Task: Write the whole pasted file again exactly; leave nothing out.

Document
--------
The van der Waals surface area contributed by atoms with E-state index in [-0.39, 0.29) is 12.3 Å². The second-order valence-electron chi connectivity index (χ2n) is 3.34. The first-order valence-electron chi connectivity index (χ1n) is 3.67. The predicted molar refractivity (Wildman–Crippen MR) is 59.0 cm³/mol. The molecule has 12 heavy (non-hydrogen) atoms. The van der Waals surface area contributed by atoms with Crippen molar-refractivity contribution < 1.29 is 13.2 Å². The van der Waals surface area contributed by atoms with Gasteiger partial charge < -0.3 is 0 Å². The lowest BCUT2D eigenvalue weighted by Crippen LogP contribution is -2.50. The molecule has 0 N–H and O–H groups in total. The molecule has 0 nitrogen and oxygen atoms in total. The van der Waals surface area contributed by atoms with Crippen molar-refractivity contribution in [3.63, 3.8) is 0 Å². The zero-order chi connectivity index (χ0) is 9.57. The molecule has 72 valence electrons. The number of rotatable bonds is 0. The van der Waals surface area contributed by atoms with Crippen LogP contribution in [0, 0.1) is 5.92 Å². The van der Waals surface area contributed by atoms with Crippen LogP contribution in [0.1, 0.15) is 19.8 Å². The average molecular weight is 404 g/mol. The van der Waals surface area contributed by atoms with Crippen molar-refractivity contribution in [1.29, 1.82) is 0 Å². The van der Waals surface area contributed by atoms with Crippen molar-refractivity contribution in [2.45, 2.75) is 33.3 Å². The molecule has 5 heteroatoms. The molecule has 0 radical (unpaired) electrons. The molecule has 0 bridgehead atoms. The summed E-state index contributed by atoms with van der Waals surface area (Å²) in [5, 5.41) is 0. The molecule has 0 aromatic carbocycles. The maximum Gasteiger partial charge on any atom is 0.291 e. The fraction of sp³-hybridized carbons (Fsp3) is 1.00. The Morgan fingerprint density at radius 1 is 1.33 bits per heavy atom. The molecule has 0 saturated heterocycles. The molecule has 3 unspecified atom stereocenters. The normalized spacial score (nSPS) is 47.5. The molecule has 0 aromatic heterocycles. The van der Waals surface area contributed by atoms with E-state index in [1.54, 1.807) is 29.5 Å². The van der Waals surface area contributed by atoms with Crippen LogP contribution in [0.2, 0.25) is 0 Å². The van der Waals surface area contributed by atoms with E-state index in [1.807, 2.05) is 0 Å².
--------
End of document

The van der Waals surface area contributed by atoms with E-state index in [-0.39, 0.29) is 12.3 Å². The second-order valence-electron chi connectivity index (χ2n) is 3.34. The first-order valence-electron chi connectivity index (χ1n) is 3.67. The predicted molar refractivity (Wildman–Crippen MR) is 59.0 cm³/mol. The molecule has 12 heavy (non-hydrogen) atoms. The van der Waals surface area contributed by atoms with Crippen molar-refractivity contribution < 1.29 is 13.2 Å². The van der Waals surface area contributed by atoms with Gasteiger partial charge < -0.3 is 0 Å². The lowest BCUT2D eigenvalue weighted by Crippen LogP contribution is -2.50. The molecule has 0 N–H and O–H groups in total. The molecule has 0 nitrogen and oxygen atoms in total. The van der Waals surface area contributed by atoms with Crippen molar-refractivity contribution in [3.63, 3.8) is 0 Å². The zero-order chi connectivity index (χ0) is 9.57. The molecule has 72 valence electrons. The number of rotatable bonds is 0. The van der Waals surface area contributed by atoms with Crippen LogP contribution in [0, 0.1) is 5.92 Å². The van der Waals surface area contributed by atoms with Crippen LogP contribution in [0.1, 0.15) is 19.8 Å². The average molecular weight is 404 g/mol. The van der Waals surface area contributed by atoms with Crippen molar-refractivity contribution in [1.29, 1.82) is 0 Å². The van der Waals surface area contributed by atoms with Crippen molar-refractivity contribution in [2.45, 2.75) is 33.3 Å². The molecule has 5 heteroatoms. The molecule has 0 radical (unpaired) electrons. The molecule has 0 bridgehead atoms. The summed E-state index contributed by atoms with van der Waals surface area (Å²) in [5, 5.41) is 0. The molecule has 0 aromatic carbocycles. The maximum Gasteiger partial charge on any atom is 0.291 e. The fraction of sp³-hybridized carbons (Fsp3) is 1.00. The Morgan fingerprint density at radius 1 is 1.33 bits per heavy atom. The molecule has 0 saturated heterocycles. The molecule has 3 unspecified atom stereocenters. The normalized spacial score (nSPS) is 47.5. The molecule has 0 aromatic heterocycles. The van der Waals surface area contributed by atoms with E-state index in [1.54, 1.807) is 29.5 Å². The van der Waals surface area contributed by atoms with Crippen LogP contribution in [0.2, 0.25) is 0 Å². The van der Waals surface area contributed by atoms with E-state index in [1.807, 2.05) is 0 Å².